Mite infested foodstuffs acquire a sickly sweet smell and a taste which renders them unsuitable for human and animal consumption.

Spider Beetles (Ptinus Tectus)
Much larger than the Australian spider beetle at up to 4.5mm long, has a roughly spherical shape and is covered in golden hairs and scales. Occurs in flour and feed mills, food warehousing and the domestic environment, can also be found in and around bird nests and do not seem to reach high numbers.

Adults are extremely cold hardy, but free water is essential to them. They are nocturnal in foraging behaviour. A widespread pest in the food industry, larvae can bore through many types of packaging. There are usually up to 2 generations per year and the average lifespan is 9-12 months.

Grain Beetle (Oryzaephalus Surinamensis)
The adult is a small, active, brown beetle, 2-3mm long, with a flattened body and six saw-toothed projections on each side of the thorax. Similar in appearance is the Merchant Grain Beetle which has a slightly different shape to the head and thorax.

The females live from 6 to 10 months and deposit upwards of 250 eggs in foodstuffs. Several generations may occur each year, as the life cycle requires only 3 to 4 weeks during the summer, when conditions are at their most favourable.

Warehouse/Cocoa/Tobacco Moth (Ephestia sp)

A small moth, the caterpillars of which cause considerable damage to stored food products. As the name suggests it commonly attacks tobacco and cocoa, as well as grains, nuts, dried fruit and many other stored products. Adults are up to 10mm in length with greyish-brown wings and have dark double bands at the top and base of the wings (although these are frequently rubbed off). Similar in appearance to the Tropical Warehouse Moth where the wing markings are often less distinct (and the adults are less tolerant to temperature variances).

Up to 200 eggs are laid. There is usually only one generation per year, although under ideal conditions the lifecycle can be as brief as 12 weeks.

Indian Meal Moth (Plodia Interpuntella)
Adult moths are about 8 to 10mm long when at rest and have a wing spread of about 18 to 20mm. When viewed from above with the wings folded over the back, the outer 1/3 of the wing appears reddish-brown or bronze coloured "at the wing tips" while the inner 2/3 of the wing "at the basal portion" is light grey to ochre-yellow. Also, the head and thorax are reddish-brown and the hind wings grey. Brown-headed larvae are dirty white, sometimes tinged pink or green.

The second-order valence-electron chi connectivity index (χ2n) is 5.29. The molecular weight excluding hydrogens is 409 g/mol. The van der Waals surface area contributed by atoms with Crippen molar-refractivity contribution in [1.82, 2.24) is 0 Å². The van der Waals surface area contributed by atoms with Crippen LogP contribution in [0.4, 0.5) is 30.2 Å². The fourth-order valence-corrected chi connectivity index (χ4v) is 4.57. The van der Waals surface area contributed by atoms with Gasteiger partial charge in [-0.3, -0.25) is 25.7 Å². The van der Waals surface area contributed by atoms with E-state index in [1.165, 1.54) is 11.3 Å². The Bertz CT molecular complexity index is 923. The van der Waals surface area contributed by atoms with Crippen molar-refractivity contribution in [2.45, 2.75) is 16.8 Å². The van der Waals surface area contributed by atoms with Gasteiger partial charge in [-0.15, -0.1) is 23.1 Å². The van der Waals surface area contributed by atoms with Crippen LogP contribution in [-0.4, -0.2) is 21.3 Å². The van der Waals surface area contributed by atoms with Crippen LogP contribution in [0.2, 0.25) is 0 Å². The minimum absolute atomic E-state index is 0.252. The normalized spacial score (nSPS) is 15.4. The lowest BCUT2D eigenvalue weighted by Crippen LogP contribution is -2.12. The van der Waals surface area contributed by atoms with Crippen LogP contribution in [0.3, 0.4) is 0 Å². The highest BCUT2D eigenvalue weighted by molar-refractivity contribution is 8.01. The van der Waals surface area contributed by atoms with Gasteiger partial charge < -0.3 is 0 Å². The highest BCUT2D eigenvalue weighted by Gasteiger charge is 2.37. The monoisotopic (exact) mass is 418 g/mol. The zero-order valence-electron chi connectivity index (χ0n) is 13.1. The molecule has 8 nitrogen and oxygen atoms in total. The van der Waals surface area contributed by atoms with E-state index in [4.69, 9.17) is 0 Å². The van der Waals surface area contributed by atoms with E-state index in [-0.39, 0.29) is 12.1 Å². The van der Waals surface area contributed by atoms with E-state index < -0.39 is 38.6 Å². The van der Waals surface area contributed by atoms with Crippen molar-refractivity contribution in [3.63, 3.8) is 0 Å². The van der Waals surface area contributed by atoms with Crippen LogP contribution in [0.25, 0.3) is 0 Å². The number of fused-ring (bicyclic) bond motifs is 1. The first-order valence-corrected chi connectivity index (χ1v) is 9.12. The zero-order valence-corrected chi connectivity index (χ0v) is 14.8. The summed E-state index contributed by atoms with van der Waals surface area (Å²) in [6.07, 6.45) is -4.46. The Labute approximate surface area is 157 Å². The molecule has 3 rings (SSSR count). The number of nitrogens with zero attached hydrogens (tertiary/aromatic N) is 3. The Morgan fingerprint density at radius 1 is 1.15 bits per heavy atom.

The female moth lays between 60 and 300 eggs, singly or in clusters, on or near the foodstuffs. Eggs hatch in 2 to 14 days with larvae or "tiny whitish caterpillars" dispersing within a few hours. Larvae move to foodstuffs, and feed in or near a tunnel-like case of frass and silk which they web together. Under good conditions, the entire life cycle requires six to eight weeks and can be active all year round. However, in cold climates, larvae over-winter and pupate in March.

Grain and Rice Weevil (Sitophilus Granarius and Sitophilus Oryzae)
These insects are easily recognisable by their elongated snouts (this is known as their rostrum). They are the common pest in stored grain. They are usually found in grain storage facilities or processing plants, infesting wheat, oats, rye, barley, rice, and corn. Although not often found in the home, sometimes they infest table beans, acorns, chestnuts, birdseed, sunflower seeds, and ornamental corn.

The egg, larva, and pupa stages of both weevils occur in the grain kernels and are rarely seen. Feeding is done within the grain kernel, and adults cut exit holes to emerge. Emergence holes of the granary weevil are larger than those of the rice weevil, and tend to be more ragged than smooth and round. Females drill a tiny hole in the grain kernel, deposit an egg in the cavity, then plug the hole with a gelatinous secretion. The egg hatches into a young larva which bores toward the centre of the kernel, feeds, grows, and pupates there. New adults bore emergence holes from the inside, then leave to mate and begin a new generation.

Hiring a reputable pest control company like Pest Solutions UK to deal with or provide ongoing control of a stored product infestation in a responsible and professional manner will help to achieve and quick effective control.

All Pesticides used in the control/treatment of insect pests are selective and applied to ensure public safety.
 
You are here  : Home
support